What’s your motivation? That’s the common question asked of many an actor but it’s also a highly relevant one in the cyber security industry – particularly when it comes to protecting critical infrastructure. Understand the reasons for an attack and you’re more likely to be able to narrow down the field and focus resource on attack mitigation. But gaining that information can be difficult.
It’s not always the lead villain that’s responsible. In the Critical Infrastructure Readiness report, McAfee identifies no less than thirteen possible perpetrators, ranging from the reckless employee, to the disgruntled individual, to the activist and competitor. So while it’s tempting to point the finger of blame at your country’s political nemesis this isn’t necessarily the case.
If we look at one particular type of malware we can see evolution in action. BlackEnergy, which is currently in its third incarnation, is a form of commercial crimeware that has evolved and continues to do so and is accessible to a variety of perpetrators. BlackEnergy 3 features a number of plug-ins, making it highly versatile and appealing to organised criminal gangs as well as nation states, and this makes it difficult to attribute to any one source. Another example is Trojan.Laziok, which aims to gather information and was deployed against multiple energy companies worldwide. While countries in the Middle East accounted for 55 percent of attacks, the Trojan also targeted eight other countries, including the UK, suggesting it was being used either in a highly coordinated fashion by more than one country or by an organised criminal gang.
Nation states have at their disposal almost unlimited resources, are highly specialised in approach, and typically build bespoke, from the ground-up, as we saw with Stuxnet or Energetic Bear. Stuxnet was so select in the code it used that it was easily attributable to a Nation state.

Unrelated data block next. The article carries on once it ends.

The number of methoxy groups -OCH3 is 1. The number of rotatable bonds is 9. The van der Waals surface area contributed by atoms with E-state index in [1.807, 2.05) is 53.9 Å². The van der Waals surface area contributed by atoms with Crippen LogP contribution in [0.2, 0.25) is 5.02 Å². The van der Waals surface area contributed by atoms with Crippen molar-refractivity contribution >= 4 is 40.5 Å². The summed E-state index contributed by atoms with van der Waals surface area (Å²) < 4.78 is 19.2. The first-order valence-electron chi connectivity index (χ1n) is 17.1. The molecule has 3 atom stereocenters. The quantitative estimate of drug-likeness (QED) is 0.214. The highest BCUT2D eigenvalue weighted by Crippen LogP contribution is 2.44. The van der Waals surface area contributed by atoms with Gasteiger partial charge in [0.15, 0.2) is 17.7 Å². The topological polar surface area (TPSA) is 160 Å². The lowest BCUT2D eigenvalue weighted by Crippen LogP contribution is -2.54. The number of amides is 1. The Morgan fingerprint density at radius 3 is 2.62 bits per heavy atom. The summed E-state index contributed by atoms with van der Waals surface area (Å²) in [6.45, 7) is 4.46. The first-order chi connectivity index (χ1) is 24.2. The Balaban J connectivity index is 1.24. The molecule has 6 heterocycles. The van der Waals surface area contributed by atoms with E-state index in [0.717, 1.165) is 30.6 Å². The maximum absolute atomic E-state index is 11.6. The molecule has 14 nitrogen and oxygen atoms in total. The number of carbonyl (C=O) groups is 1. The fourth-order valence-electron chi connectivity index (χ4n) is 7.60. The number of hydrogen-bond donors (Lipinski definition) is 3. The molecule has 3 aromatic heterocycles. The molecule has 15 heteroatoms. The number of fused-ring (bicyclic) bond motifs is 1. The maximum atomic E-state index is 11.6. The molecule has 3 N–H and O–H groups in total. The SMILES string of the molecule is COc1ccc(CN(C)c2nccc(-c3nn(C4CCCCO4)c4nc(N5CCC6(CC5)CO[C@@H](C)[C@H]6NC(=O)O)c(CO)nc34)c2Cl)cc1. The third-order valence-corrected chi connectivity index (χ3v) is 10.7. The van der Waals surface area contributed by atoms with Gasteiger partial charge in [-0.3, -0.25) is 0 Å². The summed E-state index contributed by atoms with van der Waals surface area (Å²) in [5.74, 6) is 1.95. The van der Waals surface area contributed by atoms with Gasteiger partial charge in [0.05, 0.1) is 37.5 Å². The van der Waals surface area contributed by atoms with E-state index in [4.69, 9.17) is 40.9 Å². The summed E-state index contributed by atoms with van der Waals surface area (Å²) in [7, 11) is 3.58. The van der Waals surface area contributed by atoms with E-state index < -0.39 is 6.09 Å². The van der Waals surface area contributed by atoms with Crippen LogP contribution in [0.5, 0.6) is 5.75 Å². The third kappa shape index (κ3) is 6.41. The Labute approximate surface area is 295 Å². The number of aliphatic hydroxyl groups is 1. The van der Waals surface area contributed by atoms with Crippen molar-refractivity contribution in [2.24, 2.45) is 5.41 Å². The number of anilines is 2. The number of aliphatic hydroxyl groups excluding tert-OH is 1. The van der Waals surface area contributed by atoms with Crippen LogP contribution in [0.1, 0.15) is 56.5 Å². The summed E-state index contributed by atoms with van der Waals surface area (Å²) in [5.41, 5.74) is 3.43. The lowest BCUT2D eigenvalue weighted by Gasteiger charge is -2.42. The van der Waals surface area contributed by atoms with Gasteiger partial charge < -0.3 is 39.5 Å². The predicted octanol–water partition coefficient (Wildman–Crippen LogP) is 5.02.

Why does this matter? Well, making assumptions about the origins of an attack can cloud our perception and ability to detect threats going forward. In The State of Critical Control Systems Today report produced by the SANS Institute, 42 percent of those surveyed believed the attacks carried out against their organisation were carried out by external actors, making them less receptive to the idea of an internal compromise, while 44 percent were unable to identify the source of the infiltration. Detection was also a long-winded process with 15 percent saying it took over a month for them to even realise a breach had occurred.
It’s this monitoring and detection capability that is currently lacking in the critical infrastructure industry, making it difficult to improve resilience. That’s a picture borne out by the fact another survey conducted in November 2015 of 150 IT professionals revealed 69 percent of oil and gas industry respondents said they were “not confident” their organisations were able to detect all cyberattacks.
One thing is for certain: attacks are on the increase. Figures in the US from ICS-CERT show that there were 295 reported incidents, up from 245 the previous year (October 2014-September 2015). The reasons for this are numerous, from the IP enablement of ICS, the move towards a hyper-extended supply chain which exposes the provider by increasing dependency on vendors, to the increase in deployed technical touchpoints on the network.